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"Governments should fear the people"
R is for revolution

Review by Amy Muldoon | March 31, 2006 | Page 9

V for Vendetta, directed by James McTeigue, starring Natalie Portman and Huge Weaving.

"PEOPLE SHOULDN'T fear their governments, governments should fear their people." This refreshingly revolutionary line is delivered in the climax of V for Vendetta, the new anarchist fantasy by Matrix creators Andy and Larry Wachowski.

Mainstream films have capitalized on the distrust of Corporate America and fury at President Bush in veiled ways, a la Star Wars: Revenge of the Sith, or with historical allusions, a la Good Night, and Good Luck. But V is the first to unapologetically demand the overthrow of the government and condone the use of violence, even terrorism, as a means to accomplish it.

Originally written as a comic book by Alan Moore for DC/Vertigo Comics between 1981 and 1988, the movie tells the story of V, a masked rebel who incites the overthrow of a future totalitarian Britain.

While set in Britain and drawing on British cultural references (V for Victory, Guy Fawkes), the film is an action-adventure call to arms against the current American regime.

In the story, Britain's Christian fascist rulers rose to power riding a wave of xenophobia following a biological attack, for which several Arabs were convicted and executed. Camps for undesirables--Arabs, homosexuals and political activists--have claimed thousands.

The threat of being "black bagged"--grabbed by the secret police who are known as "fingermen"--constantly looms. Naked prisoners with black bags over their head appear and reappear, deliberately invoking Abu Graib and Guantánamo.

Popular culture is rife with racist depictions of Arabs and Muslims. There's even a blowhard Bill O'Reilly clone known as "The Voice of London" who attacks "the former United States" for being "godless."

V bursts onto the scene blowing up the Old Bailey (London's High Court) on Guy Fawkes Day, the anniversary of a foiled 1605 plot to blow up the Parliament. On his way to the fireworks, he rescues Evey Hammond from fingermen who are about to rape her for being out past curfew.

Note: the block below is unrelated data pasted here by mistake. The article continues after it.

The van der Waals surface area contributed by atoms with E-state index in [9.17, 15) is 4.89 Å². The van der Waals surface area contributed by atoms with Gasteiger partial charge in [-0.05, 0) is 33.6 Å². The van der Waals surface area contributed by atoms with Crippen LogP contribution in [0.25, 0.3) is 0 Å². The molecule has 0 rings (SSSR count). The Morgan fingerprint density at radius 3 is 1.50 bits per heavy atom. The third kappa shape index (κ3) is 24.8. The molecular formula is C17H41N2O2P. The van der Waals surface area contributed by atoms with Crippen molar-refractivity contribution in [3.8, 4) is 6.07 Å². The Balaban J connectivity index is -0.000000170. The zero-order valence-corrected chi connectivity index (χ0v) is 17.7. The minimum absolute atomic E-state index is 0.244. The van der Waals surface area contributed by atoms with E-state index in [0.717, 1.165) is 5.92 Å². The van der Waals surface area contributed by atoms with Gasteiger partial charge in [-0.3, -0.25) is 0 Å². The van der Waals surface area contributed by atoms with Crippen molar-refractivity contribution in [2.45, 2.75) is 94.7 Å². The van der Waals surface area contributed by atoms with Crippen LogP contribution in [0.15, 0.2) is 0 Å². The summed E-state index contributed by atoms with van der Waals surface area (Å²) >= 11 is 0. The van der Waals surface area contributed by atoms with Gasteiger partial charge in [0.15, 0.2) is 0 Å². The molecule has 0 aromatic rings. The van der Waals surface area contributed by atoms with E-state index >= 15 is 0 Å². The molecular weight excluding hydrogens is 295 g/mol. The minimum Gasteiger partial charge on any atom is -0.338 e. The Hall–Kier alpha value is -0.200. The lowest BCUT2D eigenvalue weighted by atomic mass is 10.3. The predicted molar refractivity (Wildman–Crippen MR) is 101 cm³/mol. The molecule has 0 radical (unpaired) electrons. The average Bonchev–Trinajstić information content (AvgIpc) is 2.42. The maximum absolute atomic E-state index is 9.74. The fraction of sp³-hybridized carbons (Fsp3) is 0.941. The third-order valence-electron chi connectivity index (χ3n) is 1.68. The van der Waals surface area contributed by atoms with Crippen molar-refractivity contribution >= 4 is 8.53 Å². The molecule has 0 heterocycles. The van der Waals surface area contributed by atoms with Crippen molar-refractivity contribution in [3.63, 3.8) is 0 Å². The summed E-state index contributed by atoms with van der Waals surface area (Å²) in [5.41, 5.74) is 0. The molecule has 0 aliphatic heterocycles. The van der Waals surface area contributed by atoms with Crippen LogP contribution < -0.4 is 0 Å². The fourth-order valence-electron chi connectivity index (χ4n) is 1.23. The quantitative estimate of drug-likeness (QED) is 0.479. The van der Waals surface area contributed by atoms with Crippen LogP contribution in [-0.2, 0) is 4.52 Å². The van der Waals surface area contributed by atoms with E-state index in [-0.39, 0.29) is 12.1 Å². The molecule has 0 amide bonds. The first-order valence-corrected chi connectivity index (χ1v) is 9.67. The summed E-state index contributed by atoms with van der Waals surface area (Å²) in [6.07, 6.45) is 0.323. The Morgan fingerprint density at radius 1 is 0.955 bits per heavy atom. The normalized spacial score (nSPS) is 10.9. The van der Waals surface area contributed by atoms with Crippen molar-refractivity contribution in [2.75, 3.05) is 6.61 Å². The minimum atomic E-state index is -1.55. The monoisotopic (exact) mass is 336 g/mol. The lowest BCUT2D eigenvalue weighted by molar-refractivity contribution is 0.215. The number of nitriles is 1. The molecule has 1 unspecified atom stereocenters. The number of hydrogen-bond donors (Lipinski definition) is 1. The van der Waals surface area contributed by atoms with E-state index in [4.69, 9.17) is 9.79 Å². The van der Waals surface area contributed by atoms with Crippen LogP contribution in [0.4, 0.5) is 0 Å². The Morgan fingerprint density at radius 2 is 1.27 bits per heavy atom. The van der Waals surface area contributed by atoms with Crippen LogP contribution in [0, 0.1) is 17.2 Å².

As chance would have it, when he breaks into the state TV station the next day to broadcast his call for an uprising, it's Evey's workplace and she now helps him escape, thereby binding their fates. But Evey professes doubt about V's crusade. "Every time I've seen the world change," she argues, "I've seen it change for the worse."

As the government becomes more convinced that V has popular sympathy through phone taps and surveillance of ordinary people, High Chancellor Sutler tells his various propaganda and spy minions to "remind people why they need us." Immediately, we see Fox-worthy news reports about foreign terrorists, food riots and the avian flu.

Through the investigations of Detective Finch, we learn the intertwined stories of government corruption, medical malfeasance and profit-hungry pharmaceutical companies that are the truth behind the fascists' rise to power and V's origins.

This is the story of a ruling group so callous and brutal they sacrifice thousands of lives for power and profit--a thinly veiled suggestion about what disasters our own government might have engineered.

While V scolds the population for not rising up against the fascists, it's clear that fear is the main obstacle to dissent.

The turning point of the movie is Evey's personal transformation while in detention. Reading the notes of a fellow prisoner who refuses to renounce her lesbianism and chooses death over betrayal, Evey decides she would rather die than inform on V and destroy any hope of change.

While Evey achieves a sort of personal liberation, this movie (unlike The Matrix) makes it clear that it takes more than "freeing your mind" to change the world. The institutions that govern and oppress us must be torn down and replaced with a society based on democracy.

V is the archetypal anarchist martyr who sparks revolution, but the movie makes clear he could have been anybody (an idea more fully developed by the comic book ending). And the movie makes the point that, as V tells Evey early on, "Ideas, when they move masses of people, have great power."

Go see V for Vendetta and cheer the downfall of a fictional regime, and get inspired to organize against this one.

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